The present invention is a two-piece thru-hull view port assembly constructed to have a watertight fit in the hull or deck of a vessel. The view port assembly may be used as, but not limited to, a viewing tool or window for the eye or for housing lights, still cameras or video cameras.
Lens 10 is in the shape of a disc and preferably has smooth, rounded edges and is composed of heat and pressure-resistant borosilicate. As will be appreciated by one of skill in the art, any substantially transparent material may be used that is resistant to high temperature, high pressure, erosion and damage from chemicals. Examples of suitable materials include chemically hardened or tempered, impact-resistant materials such as quartz glass, tempered glass (e.g. Pyrex®), borosilicate, or sapphire crystal. The lens is held in place by a lens retaining ring 3 and the flange 2 which is connected to the circumference of the lens retaining ring using cap screws 20. The interior surface of ring 3 is tapered such that the proximal end is of narrower diameter than the distal end. The hollow interior of the mushroom-head shaped portion of the flange is tapered inward such that the proximal end is of wider diameter than the distal end and the distal end is of narrower diameter than the threaded portion of the flange that is at the inside the main body 1 of the view port. The diameter of the distal end of the mushroom-head shaped portion of the front flange is equal to the diameter of the proximal end of the glass retaining ring thereby forming a retaining groove for capturing the lens between the mushroom-head shaped portion of the flange and the lens retaining ring. Gaskets 11 are placed on both sides of the lens in order to provide a watertight seal between the lens and the flange and between the lens and lens retaining ring. Gaskets 11 are preferably 1/16″ of an inch thick and composed of compressed Aramid/Buna-N sheet gasket material. The inner surface of flange 2 contains a plurality of threaded screw holes 35 to which a lens retaining ring 3, having a circumferential body defining a lens opening 30, is affixed using cap screws 20 threaded into screw holes 35.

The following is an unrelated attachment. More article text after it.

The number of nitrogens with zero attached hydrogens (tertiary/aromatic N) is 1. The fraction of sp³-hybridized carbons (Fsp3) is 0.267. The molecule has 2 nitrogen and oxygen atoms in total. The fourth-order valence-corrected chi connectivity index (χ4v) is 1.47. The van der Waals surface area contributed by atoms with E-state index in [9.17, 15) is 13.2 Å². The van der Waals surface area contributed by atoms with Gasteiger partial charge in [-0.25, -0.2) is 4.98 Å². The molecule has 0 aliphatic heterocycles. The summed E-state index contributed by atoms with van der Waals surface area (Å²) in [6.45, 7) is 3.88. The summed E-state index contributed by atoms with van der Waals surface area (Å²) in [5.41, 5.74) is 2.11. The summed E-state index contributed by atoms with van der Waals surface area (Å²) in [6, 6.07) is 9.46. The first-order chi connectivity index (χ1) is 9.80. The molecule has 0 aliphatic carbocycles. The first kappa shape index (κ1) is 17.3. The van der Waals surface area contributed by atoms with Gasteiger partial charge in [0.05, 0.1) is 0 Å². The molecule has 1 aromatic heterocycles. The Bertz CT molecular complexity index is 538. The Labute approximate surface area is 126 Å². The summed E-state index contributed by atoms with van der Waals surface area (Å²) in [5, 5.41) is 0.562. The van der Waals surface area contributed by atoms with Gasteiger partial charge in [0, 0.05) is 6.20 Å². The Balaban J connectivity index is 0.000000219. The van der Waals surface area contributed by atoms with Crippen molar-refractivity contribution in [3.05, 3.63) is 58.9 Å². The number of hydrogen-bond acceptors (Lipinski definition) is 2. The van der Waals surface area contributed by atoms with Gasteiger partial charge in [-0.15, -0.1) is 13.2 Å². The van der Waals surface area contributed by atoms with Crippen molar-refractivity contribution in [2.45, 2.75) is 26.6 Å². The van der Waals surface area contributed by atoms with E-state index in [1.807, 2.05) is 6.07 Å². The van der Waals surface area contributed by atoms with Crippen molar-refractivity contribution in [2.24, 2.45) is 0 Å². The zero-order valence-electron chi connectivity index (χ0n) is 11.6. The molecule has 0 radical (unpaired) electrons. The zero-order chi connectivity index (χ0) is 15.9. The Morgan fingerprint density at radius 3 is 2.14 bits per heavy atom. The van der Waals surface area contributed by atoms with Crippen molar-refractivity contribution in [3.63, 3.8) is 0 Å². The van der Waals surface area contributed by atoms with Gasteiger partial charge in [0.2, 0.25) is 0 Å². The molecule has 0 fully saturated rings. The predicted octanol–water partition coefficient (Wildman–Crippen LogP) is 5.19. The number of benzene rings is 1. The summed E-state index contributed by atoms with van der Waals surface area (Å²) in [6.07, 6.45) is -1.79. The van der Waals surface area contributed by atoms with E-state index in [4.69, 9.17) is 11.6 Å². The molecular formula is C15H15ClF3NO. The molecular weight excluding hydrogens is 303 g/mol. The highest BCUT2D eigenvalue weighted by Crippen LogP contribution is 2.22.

The main body 1 of the view port assembly is a hollow cylinder with a proximal end having internal threads 26 and a distal end having external threads 27 [also shown in
The view port assembly is secured to the inside of the vessel hull using a locking ring 7 [also shown in